Thursday, 04 February 2016
What are you going to do after you leave school or now that you have completed your matric?The options depend on a number of factors including your results if you have completed your matric, financial considerations, family considerations, your personal interests and abilities, and last but not least your acceptability by tertiary institutions.
By Des Squire
Firstly, let us have a look at your study options assuming that this is the direction in life that you have chosen. I sincerely hope it is!
My first suggestion to you would be that you make a decision related to the career path you wish to follow. Take this seriously and do not just decide a university degree will be right for you. Many university graduates are unemployed and have poor prospects of gaining employment.
As a Father I have always encouraged my sons to study for a trade before deciding to study for a degree.
Why? A trade is a very good thing to have and is possibly the easiest way of starting your own business – there is always a need for plumbers, electricians and so on.
Having a university degree sounds great and yes it will give you status in the eyes of others – but that may be all.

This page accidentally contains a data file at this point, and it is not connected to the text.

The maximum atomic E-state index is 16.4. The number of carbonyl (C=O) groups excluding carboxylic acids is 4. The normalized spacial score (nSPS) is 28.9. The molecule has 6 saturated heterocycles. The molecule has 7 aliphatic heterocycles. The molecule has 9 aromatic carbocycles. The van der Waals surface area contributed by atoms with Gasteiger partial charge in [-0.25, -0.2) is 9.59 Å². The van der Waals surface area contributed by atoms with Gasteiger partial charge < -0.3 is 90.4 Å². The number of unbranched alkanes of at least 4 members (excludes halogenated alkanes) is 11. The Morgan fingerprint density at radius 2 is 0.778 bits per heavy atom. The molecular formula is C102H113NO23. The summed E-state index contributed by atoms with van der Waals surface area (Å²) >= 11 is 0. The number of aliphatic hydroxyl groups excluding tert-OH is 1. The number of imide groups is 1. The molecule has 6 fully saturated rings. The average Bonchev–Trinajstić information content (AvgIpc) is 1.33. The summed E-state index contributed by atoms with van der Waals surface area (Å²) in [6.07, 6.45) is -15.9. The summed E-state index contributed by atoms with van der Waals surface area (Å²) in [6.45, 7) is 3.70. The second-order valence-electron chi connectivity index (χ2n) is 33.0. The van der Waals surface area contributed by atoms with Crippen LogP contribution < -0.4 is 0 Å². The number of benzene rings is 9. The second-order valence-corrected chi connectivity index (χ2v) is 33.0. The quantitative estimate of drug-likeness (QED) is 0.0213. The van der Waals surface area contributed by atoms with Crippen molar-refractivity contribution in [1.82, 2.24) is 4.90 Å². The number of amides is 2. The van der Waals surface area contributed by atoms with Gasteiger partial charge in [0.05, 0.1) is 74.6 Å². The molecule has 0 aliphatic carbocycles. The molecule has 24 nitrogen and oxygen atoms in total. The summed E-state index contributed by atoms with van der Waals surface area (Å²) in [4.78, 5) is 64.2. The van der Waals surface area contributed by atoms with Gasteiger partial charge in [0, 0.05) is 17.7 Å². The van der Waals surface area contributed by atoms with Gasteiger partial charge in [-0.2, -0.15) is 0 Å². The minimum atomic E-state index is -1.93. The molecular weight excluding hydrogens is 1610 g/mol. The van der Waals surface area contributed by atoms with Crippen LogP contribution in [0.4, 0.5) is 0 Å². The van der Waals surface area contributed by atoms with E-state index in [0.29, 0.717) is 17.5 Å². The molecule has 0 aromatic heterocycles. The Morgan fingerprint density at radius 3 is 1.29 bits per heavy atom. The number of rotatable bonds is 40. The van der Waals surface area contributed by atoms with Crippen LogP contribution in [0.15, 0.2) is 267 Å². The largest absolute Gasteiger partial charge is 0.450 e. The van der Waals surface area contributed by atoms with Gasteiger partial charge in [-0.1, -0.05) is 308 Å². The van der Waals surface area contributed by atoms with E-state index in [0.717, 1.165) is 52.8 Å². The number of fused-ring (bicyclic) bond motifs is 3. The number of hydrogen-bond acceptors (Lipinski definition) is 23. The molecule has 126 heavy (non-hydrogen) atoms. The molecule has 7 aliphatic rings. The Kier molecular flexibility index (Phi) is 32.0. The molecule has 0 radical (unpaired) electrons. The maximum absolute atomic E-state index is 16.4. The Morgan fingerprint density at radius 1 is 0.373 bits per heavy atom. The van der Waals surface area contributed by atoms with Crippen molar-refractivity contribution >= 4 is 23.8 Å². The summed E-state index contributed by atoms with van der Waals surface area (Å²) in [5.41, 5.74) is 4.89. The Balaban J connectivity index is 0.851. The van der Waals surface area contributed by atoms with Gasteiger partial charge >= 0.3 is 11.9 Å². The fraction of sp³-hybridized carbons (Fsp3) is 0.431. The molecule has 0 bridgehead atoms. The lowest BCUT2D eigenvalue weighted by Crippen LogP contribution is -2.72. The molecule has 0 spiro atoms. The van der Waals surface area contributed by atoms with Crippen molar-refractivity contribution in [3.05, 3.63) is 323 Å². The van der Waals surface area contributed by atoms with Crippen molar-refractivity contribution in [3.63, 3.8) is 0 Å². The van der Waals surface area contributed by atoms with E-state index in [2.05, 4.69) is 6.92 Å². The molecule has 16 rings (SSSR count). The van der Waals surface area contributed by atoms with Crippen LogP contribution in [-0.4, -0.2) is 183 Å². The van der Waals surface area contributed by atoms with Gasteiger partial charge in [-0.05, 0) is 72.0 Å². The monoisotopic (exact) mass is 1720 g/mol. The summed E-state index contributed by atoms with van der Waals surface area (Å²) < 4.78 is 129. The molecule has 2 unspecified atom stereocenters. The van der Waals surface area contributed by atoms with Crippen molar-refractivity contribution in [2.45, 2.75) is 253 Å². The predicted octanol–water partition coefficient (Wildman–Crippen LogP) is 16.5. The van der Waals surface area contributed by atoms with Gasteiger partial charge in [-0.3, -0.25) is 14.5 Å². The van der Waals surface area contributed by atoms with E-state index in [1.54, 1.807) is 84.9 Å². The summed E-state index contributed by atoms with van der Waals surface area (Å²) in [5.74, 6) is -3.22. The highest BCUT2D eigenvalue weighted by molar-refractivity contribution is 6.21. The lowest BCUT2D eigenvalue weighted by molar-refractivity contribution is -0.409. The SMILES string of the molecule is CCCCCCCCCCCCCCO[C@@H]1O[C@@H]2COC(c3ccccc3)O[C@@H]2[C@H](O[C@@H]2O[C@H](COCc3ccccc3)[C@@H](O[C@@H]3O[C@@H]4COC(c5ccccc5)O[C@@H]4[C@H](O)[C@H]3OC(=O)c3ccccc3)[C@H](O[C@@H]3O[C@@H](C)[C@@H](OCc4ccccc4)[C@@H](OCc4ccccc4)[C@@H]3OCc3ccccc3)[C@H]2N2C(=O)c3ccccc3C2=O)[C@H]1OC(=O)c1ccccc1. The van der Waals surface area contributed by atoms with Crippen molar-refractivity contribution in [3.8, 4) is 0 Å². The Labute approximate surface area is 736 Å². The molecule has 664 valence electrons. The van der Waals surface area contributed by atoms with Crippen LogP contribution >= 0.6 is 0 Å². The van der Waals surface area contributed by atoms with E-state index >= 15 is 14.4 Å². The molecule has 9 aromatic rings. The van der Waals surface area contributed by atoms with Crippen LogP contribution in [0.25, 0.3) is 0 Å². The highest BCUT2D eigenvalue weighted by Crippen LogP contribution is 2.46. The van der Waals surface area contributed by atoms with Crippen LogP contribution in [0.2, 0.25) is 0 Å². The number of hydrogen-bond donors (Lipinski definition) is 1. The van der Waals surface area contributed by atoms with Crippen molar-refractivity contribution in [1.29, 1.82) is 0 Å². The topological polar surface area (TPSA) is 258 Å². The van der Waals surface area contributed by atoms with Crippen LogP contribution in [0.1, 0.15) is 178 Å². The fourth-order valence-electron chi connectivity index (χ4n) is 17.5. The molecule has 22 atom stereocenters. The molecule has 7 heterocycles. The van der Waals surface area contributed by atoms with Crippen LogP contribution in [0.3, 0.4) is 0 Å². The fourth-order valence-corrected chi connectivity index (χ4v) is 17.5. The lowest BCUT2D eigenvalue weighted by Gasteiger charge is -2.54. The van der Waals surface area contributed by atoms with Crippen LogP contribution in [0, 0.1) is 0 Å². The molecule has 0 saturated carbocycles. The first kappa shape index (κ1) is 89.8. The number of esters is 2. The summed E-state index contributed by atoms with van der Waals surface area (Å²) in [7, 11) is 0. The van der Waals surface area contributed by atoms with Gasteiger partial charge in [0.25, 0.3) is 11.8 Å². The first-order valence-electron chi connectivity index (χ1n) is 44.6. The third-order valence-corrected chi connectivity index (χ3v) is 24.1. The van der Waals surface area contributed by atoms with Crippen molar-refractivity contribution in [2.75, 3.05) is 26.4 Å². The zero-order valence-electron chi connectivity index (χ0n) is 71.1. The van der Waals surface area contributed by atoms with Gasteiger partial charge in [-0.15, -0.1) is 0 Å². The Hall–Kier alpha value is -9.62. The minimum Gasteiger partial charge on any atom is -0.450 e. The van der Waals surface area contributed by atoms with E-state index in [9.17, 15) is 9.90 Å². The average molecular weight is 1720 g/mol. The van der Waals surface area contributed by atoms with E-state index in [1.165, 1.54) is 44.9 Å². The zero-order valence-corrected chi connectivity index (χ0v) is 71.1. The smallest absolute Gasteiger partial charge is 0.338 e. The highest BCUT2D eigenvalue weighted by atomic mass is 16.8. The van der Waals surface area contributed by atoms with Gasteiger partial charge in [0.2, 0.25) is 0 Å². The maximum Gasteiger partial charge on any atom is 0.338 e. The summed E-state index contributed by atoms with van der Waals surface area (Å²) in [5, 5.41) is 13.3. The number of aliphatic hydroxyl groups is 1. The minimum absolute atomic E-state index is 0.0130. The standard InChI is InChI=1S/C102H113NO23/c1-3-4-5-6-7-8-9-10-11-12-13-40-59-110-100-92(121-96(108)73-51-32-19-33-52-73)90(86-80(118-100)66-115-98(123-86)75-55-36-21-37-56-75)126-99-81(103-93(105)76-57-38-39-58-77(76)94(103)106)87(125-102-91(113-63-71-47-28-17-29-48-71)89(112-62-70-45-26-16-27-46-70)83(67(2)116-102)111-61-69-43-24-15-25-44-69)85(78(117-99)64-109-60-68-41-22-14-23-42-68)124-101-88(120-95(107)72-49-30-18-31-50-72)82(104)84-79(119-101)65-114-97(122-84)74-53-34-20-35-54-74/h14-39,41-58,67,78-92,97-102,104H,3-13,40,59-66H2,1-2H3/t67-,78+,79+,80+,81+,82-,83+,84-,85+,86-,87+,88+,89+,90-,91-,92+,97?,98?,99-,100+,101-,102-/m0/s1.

A technical degree through a university of Technology or a Technical qualification through a Further Education and Training Institution may be far more practical at this time of your life. You can always add the degree at a later stage – so be practical and think things through carefully.
If this is your choice then you need to consider the variety of options open to you. Bear in mind that tertiary or higher educational institutions have their own set of entry requirements.
In addition Universities, Further Education and Training Colleges (TVET) both Public and Private and Universities of Technology are all very different and offer a very different range of study choices.
Your choice of institution will depend on your particular and individual need, ability and Career choice.
You will find that the emphasis at university is on the academic and more formal side of learning. In whatever your chosen field of study, you will gain a very broad base of skills and knowledge.
You will need to achieve or to have achieved a matric exemption in order to be accepted, i.e. the required marks in the subjects as required by the university. For some specific faculties of study, there may be additional requirements. These requirements you can establish by contacting the university directly.
Once you have successfully completed your studies you will have a degree awarded or conferred.
You will have a wide choice of study fields that include the Arts, Science, Humanities, Education, Law, Medicine, Engineering, Commerce and Theology.
• Further Education and Training Institutions
Recent changes in the education system has seen the introduction of new institutions of both “Higher Education” and “Further Education” Technikons have been included at the same level as universities and learners can now study for a technically inclined degree. An example would be Pretoria Technikon, which is now called “Pretoria University of Technology”.